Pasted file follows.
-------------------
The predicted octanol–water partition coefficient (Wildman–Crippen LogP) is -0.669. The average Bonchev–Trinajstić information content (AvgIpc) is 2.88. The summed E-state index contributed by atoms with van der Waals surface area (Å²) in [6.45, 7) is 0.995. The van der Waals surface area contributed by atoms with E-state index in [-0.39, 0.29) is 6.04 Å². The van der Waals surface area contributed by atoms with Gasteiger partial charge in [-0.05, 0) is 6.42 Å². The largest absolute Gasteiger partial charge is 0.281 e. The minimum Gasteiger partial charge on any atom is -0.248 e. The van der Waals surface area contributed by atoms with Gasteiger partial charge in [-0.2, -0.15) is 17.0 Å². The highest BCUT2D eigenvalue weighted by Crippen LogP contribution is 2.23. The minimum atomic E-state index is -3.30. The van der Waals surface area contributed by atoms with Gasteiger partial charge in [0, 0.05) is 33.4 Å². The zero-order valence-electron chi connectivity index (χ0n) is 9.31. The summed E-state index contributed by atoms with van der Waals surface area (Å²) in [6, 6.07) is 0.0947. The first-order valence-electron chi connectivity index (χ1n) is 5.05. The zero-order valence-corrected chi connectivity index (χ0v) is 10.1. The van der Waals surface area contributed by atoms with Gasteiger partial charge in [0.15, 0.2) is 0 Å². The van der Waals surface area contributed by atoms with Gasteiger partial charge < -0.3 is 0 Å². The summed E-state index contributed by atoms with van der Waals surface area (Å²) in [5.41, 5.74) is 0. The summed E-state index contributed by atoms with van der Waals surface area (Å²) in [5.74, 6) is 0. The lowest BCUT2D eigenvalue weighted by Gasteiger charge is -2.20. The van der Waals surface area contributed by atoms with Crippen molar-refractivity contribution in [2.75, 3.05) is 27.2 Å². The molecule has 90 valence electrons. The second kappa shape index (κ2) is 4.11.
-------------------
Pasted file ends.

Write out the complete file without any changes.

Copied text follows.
The predicted octanol–water partition coefficient (Wildman–Crippen LogP) is -0.669. The average Bonchev–Trinajstić information content (AvgIpc) is 2.88. The summed E-state index contributed by atoms with van der Waals surface area (Å²) in [6.45, 7) is 0.995. The van der Waals surface area contributed by atoms with E-state index in [-0.39, 0.29) is 6.04 Å². The van der Waals surface area contributed by atoms with Gasteiger partial charge in [-0.05, 0) is 6.42 Å². The largest absolute Gasteiger partial charge is 0.281 e. The minimum Gasteiger partial charge on any atom is -0.248 e. The van der Waals surface area contributed by atoms with Gasteiger partial charge in [-0.2, -0.15) is 17.0 Å². The highest BCUT2D eigenvalue weighted by Crippen LogP contribution is 2.23. The minimum atomic E-state index is -3.30. The van der Waals surface area contributed by atoms with Gasteiger partial charge in [0, 0.05) is 33.4 Å². The zero-order valence-electron chi connectivity index (χ0n) is 9.31. The summed E-state index contributed by atoms with van der Waals surface area (Å²) in [6, 6.07) is 0.0947. The first-order valence-electron chi connectivity index (χ1n) is 5.05. The zero-order valence-corrected chi connectivity index (χ0v) is 10.1. The van der Waals surface area contributed by atoms with Gasteiger partial charge in [0.15, 0.2) is 0 Å². The van der Waals surface area contributed by atoms with Gasteiger partial charge < -0.3 is 0 Å². The summed E-state index contributed by atoms with van der Waals surface area (Å²) in [5.41, 5.74) is 0. The summed E-state index contributed by atoms with van der Waals surface area (Å²) in [5.74, 6) is 0. The lowest BCUT2D eigenvalue weighted by Gasteiger charge is -2.20. The van der Waals surface area contributed by atoms with Crippen molar-refractivity contribution in [2.75, 3.05) is 27.2 Å². The molecule has 90 valence electrons. The second kappa shape index (κ2) is 4.11.